But John's repetition, his insistent, nagging voice of anxiety has been haunting me. It seems so familiar. I know it rather too well. Quite uncalled for, John replicated a scene from early childhood. He wailed like a baby, then mimicked his mother's voice screaming at him, the baby, and her partner - "you arsehole, you arsehole," she wailed, like a baby, over and over again until her crying and her baby's merged in a crescendo of mounting hysteria. There was no one there to stop the screaming. There was no quiet voice of reason. When the baby cried, his mother joined him. I also remember Roberto Benigni, the Italian comic, singing "Ice cream, You scream, He scream, We all scream!" in the film Down by Law. It sounded nonsensical at the time but now it makes perfect sense.

I think this lack of a responsible adult is quite common to a lot of childhoods - it certainly was to mine. As a result, I feel an empathy with John, and he has been quick to pick up on this. My God, these boys are sharp. He uses everything to hand as a weapon - not necessarily to attack, but to shore up his defences: my empathy for him is an opportunity for him to be over-familiar with me. My pity and compassion are turned to his advantage: they make him powerful. One thing in particular I have learned about men: they turn weaknesses to strengths in the blink of a fluttering eyelid.

Another advantage to his rambling raps and delusions of grandeur is that everyone leaves him alone to get on with his own thing instead of calling him to account when it comes to delivering work. He is hard work and in a workshop full of demanding men, I cannot devote so much time to him. I can only really step in when he is being targetted by other men who see only a bullshitter and not a rather tragic fantasist. This brings me back to him recreating the conditions of his childhood. The others mock him but turn it around quickly into gentle teasing so that he is left feeling confused as to their real estimation of him; i.e. he cannot trust anyone in the room, because we are all lying to him. No one, least of all me, is going to come out and say, "You're fantasising". It would be cruel to crash through his defences so bluntly. Sometimes I think he is playing a game with us and will turn around and say, "You don't really believe that I think the Prime Minister of this country is about to employ me, do you?" Sadly, though, I think he genuinely thinks Gordon, as he calls him, is about to do just that.

I dread to think what will happen to him on release. The usual pattern is that he goes out clubbing, gets into a fight, resists arrest, and ends up in prison. This is his fifth sentence. No one in the prison is addressing his psychosis, or his vulnerability. I feel powerless to help but then these men are good at making you feel powerless. Because underneath it all, that is exactly how they feel, though they would never, ever admit it.

I don't know if the same holds true for middle-class men, but working-class men have to feel powerful in order to be men. They cannot admit to any weakness, almost as a matter of life and death. Our expectations of men hit them hardest. They are weeping babies inside. If they were pretty babies, they got some attention. Whatever attention they got, it always seems to have been the wrong kind. This is why our prisons are over-crowded. Building new ones isn't going to solve anything. We need fathers. Psychoanalysts talk about "the decline of the paternal function within Western society". If you don't know what that means, come to prison.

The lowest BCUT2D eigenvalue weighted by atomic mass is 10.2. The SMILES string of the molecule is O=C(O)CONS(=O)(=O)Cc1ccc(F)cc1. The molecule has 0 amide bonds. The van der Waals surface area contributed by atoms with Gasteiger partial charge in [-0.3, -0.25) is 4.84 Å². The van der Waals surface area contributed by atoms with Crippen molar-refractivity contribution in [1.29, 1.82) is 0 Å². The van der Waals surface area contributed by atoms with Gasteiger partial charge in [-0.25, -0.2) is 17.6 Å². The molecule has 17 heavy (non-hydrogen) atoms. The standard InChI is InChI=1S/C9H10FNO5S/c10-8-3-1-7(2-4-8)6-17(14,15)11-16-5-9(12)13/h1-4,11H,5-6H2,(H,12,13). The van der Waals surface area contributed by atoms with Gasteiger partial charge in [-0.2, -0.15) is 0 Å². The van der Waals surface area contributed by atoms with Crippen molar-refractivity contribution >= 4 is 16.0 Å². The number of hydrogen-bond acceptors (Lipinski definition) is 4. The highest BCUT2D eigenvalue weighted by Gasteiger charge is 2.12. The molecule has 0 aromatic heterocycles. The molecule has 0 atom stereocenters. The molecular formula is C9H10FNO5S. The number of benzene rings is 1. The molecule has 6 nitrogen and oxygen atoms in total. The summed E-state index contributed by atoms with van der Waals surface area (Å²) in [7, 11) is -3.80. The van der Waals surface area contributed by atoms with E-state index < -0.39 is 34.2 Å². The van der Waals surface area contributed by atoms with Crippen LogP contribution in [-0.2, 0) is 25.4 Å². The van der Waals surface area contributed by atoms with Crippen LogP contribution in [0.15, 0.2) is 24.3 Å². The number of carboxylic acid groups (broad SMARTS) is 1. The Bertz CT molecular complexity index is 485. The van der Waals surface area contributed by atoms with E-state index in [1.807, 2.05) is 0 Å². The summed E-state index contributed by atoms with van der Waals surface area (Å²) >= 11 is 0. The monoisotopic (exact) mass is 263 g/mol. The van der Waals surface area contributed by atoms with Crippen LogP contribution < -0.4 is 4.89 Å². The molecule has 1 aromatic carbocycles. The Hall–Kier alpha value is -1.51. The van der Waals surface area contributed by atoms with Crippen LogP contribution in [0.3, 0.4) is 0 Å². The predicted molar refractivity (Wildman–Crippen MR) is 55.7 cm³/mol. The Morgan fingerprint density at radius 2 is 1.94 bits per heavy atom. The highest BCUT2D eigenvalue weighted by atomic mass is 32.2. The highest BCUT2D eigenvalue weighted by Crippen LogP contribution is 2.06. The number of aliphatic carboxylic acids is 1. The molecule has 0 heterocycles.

Emily Kingham is the pseudonym of a writer-in-residence at a Category B prison in South East England. She is a writer and journalist. To read Emily Kingham's previous columns on prison life see Notes from a Prison.


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Can't believe no-one comments here. Excellent piece, thank you very much.

Posted by: Tim (Random Observations) at September 27, 2007 03:59 PM
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Emily gets almost to the end of this engagingly written article before committing a grievous error. Sadly, she appears to give in to her fuzzy feminine sympathies to the downtrodden, rather than remaining objective in the way that Dalrymple does. We do need more prisons, as a matter of practical necessity. Regardless of the generative backdrop to criminality and incivility, corrective measures cannot be applied after the fact. A fatherless thug at 29 is likely to be a basket case to all intents. Dangerous dogs have to be put down I'm afraid, and there is no way around this. She is correct of course in identifying the lack of fathers as a key generator of criminality. This would be better expressed however as welfarism's long-range assault on the traditional family, leading to a great deal of social pathology. In other words she should be having a massive pop at the welfare state, not fatherlessness per se. This is entirely consilient with Tocqueville's Memoirs On Pauperism where absent fathers often made sound economic sense in terms of the workings of the Poor Laws. Perverse incentives maketh for a perverse society. So on the one hand she speaks common sense, but as a policy maker she could be befriended by the likes of Frances Crook of the Howard League, an extremely anti-social person indeed.

Posted by: cybn at November 10, 2009 06:32 PM